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The Broken Promise

Page 3

Annie Ryall

He kept offering to buy it and Georges would always brush him off, it was like asking for his right arm. As time wore on and it was twelve days after our arrival Georges was becoming despondent, he started talking about taking Farzaad up on his offer and flying back home to Australia, even though he had a horror of flying – an indication of his mood.

He finally agreed to sell the bike to Farzaad for $500 and shook hands on it. But two days later, when the bike was ready, Georges changed his mind. He happened to mention this to the Mullah. He was horrified.

You mean you have agreed to sell your bike to Farzaad, and now you are going back on your promise?

Well… yes. Is there a problem with that?

Listen to me. Don’t tell anyone about this.  You must do exactly as I say, or your lives will be in danger. He made a throat cutting gesture. 

Pack your bags and come to the carpet seller’s shop.  We will hide you and your motor bike in there.  You must sleep there tonight, and someone will be on guard. Then at dawn we will wake you, give you some food, and you must leave.  Do as I say, and you will be safe.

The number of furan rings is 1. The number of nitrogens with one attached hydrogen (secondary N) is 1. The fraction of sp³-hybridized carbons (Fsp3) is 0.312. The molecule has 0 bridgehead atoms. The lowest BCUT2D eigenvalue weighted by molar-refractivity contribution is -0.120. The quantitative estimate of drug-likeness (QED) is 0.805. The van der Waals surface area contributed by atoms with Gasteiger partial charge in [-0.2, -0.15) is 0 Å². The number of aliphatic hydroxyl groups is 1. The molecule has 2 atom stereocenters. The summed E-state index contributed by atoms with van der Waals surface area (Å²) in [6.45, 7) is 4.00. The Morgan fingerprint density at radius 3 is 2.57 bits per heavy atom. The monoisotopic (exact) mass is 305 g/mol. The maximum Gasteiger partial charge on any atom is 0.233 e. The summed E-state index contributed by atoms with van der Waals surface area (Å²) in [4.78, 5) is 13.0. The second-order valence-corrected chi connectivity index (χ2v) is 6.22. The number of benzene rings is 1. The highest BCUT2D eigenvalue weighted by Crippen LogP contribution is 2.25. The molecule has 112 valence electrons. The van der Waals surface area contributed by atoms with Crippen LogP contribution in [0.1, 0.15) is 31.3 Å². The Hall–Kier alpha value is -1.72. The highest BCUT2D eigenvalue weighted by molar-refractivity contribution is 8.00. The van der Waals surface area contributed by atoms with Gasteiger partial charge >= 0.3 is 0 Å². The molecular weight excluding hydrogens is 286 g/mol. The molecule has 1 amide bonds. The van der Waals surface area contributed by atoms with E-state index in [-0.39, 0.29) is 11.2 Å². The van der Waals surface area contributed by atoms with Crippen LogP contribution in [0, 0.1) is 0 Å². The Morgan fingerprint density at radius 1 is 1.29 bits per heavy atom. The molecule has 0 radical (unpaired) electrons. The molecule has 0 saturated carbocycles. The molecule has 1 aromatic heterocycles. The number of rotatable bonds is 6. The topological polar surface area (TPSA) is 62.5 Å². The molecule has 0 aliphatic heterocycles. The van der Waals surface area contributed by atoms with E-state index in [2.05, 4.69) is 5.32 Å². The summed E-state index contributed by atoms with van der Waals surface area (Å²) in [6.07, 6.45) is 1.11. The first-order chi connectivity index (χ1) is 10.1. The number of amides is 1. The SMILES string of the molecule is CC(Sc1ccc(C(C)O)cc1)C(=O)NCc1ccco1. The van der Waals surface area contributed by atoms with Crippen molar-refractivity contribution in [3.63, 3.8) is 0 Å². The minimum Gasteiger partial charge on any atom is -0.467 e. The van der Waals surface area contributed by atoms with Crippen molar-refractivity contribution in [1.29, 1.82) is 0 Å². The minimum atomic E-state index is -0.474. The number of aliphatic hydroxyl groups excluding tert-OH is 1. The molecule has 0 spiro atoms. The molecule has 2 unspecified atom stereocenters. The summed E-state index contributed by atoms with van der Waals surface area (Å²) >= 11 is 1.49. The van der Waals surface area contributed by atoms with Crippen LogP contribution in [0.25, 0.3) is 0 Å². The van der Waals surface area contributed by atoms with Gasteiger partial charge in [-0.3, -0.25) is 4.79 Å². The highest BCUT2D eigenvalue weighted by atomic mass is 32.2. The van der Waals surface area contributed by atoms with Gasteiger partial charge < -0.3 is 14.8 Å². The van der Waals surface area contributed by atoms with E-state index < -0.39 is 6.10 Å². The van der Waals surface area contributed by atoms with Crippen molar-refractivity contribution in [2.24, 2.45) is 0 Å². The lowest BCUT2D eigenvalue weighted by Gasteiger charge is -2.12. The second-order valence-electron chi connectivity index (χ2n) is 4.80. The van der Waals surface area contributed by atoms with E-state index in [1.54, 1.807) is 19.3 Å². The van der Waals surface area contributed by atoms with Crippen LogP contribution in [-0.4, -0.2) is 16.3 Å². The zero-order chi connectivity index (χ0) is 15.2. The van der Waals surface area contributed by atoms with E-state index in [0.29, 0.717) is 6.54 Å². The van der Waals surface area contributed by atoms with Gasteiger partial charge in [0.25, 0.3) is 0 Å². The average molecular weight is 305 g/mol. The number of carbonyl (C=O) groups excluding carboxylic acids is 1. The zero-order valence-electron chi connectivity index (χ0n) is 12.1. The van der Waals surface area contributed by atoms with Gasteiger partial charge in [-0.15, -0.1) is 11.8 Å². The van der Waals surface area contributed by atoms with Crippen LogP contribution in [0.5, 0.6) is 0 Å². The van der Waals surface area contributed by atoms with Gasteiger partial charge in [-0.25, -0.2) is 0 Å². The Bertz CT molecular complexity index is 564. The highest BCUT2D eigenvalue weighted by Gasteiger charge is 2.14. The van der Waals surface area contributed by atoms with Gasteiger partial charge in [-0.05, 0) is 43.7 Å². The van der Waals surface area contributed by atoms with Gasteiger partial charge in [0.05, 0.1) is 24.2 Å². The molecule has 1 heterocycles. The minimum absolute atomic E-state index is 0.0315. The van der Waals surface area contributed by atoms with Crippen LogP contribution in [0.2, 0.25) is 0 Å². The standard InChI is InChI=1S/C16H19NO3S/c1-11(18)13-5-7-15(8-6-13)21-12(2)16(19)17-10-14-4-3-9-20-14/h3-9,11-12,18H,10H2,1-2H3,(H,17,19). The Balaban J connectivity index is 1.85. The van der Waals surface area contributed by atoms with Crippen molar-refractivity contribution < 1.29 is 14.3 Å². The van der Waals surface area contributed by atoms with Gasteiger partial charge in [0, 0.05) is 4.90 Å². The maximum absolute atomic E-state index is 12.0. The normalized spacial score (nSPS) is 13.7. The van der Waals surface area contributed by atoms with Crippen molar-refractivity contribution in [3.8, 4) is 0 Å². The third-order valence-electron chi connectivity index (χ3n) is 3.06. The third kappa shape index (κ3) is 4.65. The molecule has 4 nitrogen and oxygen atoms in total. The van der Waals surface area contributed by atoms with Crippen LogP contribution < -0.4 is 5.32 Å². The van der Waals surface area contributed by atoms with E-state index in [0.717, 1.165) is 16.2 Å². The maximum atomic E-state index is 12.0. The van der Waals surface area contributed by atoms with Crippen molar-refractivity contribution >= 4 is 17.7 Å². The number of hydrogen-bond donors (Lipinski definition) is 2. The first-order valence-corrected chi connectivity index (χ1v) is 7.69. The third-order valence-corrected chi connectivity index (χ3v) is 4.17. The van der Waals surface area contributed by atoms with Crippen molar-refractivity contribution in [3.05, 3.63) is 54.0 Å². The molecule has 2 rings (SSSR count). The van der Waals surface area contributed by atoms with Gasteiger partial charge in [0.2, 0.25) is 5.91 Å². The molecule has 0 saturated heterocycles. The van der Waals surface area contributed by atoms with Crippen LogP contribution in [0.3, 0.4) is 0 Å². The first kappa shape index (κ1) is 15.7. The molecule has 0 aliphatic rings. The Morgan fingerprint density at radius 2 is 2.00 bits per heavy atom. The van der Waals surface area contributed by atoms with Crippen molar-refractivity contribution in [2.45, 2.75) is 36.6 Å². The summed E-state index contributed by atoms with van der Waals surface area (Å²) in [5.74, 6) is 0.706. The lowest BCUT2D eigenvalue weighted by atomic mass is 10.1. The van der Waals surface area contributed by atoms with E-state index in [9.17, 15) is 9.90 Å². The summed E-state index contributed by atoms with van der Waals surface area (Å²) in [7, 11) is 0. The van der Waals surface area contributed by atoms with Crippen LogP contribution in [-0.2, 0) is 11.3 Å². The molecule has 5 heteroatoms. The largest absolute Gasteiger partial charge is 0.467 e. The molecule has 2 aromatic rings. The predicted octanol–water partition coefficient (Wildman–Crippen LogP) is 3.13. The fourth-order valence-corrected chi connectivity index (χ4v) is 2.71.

Georges was most scornful of this and received it with a Gallic shrug and a “Borf”, but the Mullah insisted, and I could see we had to do exactly as he advised. 

We picked up the bike, thanked the amazingly resourceful mechanic and his crew, then headed for the carpet shop. There, she was wheeled in with reverence, and sat resplendent amidst piles of carpets and garlands of hanging bags. The young man standing guard over her, rifle slung casually from his shoulder, was a sharp reminder of the dangers of our situation.

After a nervous and fitful night’s sleep we were shaken awake and given a breakfast I barely touched. Stomach clenched with fear, I couldn’t wait to get out of there. Would the bike start? Would Farzaad come after us? Had he found out our plan? 

Georges kick-started once, kick-started twice, then on the third go it started.  Whew!  My heart was pounding. 

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